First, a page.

Methodological aspects of a GIS-based environmental health inspection program used in the Athens 2004 Olympic and Para Olympic Games

Christos Hadjichristodoulou, Elpidoforos S. Soteriades, Virginia Kolonia, Matthew E. Falagas, Efstathios Pantelopoulos, Georgios Panagakos, Varvara Mouchtouri, Jeni Kremastinou

Research output: Contribution to journalArticlepeer-review

11 Citations (Scopus)


Background: The use of geographical information system (GIS) technologies in public health surveillance is gradually gaining momentum around the world and many applications have already been reported in the literature. In this study, GIS technology was used to help county departments of Public Health to implement environmental health surveillance for the Athens 2004 Olympic and Para Olympic Games. Methods: In order to assess the workload in each Olympic county, 19 registry forms and 17 standardized inspection forms were developed to register and inspect environmental health items requiring inspection (Hotels, restaurants, swimming pools, water supply system etc), respectively. Furthermore, related databases were created using Epi Info 2002 and a geographical information system (GIS) were used to implement an integrated Environmental Health inspection program. The project was conducted in Athens by the Olympic Planning Unit (OPU) of the National School of Public Health, in close cooperation with the Ministry of Health and Social Solidarity and the corresponding departments of Public Health in all municipalities that were scheduled to host events during the Athens 2004 Olympic and Para Olympic games. Results: A total of 44,741 premises of environmental health interest were geocoded into GIS databases and several electronic maps were developed. Using such maps in association with specific criteria, we first identified the maximum workload required to execute environmental health inspections in all premises within the eleven Olympic County Departments of Public Health. Six different scenarios were created for each county, based on devised algorithms in order to design the most effective and realistic inspection program using the available inspectors from each municipality. Furthermore, GIS applications were used to organize the daily inspection program for the Olympic games, provide coloured displays of the inspection results and link those results with the public health surveillance of specific cases or outbreak investigation. Conclusion: Our computerised program exhibited significant efficiency in facilitating the prudent use of public health resources in implementing environmental health inspections in densely populated urban areas as well as in rural counties. Furthermore, the application of simple algorithms in integrating human and other resources provided tailored and cost-effective applications to different public health agencies.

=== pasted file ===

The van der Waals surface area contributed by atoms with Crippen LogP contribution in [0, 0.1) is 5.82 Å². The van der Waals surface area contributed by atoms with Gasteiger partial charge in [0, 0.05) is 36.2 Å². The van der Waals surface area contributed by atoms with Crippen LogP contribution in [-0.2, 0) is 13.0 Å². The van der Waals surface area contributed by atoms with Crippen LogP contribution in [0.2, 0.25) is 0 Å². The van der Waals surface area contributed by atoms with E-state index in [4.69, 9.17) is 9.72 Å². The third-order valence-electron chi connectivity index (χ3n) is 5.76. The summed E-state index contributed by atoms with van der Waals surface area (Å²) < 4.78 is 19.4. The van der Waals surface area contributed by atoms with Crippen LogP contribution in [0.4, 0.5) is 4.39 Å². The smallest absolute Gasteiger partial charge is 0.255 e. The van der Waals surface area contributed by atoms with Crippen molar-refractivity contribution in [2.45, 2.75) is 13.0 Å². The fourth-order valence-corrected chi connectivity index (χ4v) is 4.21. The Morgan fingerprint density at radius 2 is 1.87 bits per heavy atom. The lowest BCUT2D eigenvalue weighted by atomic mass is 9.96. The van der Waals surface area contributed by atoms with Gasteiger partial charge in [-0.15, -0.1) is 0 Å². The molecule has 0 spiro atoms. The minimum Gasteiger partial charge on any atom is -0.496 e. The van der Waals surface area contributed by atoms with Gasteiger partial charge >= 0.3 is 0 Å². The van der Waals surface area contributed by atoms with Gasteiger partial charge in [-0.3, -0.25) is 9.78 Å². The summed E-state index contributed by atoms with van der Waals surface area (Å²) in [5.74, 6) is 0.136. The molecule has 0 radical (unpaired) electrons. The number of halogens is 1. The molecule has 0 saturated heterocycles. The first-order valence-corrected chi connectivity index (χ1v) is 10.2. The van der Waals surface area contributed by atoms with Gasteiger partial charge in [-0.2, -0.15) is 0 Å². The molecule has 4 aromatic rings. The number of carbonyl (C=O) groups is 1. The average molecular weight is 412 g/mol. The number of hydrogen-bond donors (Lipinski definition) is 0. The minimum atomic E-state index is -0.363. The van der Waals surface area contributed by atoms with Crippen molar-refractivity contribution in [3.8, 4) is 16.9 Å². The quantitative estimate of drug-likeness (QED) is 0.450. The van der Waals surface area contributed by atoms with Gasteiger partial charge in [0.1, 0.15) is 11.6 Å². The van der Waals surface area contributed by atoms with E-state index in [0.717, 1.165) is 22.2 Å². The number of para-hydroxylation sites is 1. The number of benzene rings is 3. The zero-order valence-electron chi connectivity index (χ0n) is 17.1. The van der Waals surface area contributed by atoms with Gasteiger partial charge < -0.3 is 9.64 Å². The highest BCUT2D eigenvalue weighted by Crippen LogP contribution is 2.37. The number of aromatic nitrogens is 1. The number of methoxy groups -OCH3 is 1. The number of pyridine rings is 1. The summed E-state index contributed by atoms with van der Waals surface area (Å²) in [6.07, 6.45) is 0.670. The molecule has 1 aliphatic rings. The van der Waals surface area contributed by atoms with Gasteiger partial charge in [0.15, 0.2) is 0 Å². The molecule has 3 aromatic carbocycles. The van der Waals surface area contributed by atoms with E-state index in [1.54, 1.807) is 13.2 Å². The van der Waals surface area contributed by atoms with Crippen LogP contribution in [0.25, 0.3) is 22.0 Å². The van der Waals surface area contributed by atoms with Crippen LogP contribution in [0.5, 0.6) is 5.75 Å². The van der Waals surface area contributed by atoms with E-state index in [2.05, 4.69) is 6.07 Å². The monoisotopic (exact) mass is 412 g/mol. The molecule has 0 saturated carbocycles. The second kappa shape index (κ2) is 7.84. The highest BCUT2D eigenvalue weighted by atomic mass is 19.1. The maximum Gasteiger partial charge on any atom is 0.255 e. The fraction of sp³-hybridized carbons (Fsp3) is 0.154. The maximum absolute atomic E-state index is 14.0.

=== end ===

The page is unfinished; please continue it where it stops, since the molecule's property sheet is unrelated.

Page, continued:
Original languageEnglish
Article number93
JournalBMC public health
Publication statusPublished - Sept 2 2005
Externally publishedYes

ASJC Scopus subject areas

  • Public Health, Environmental and Occupational Health


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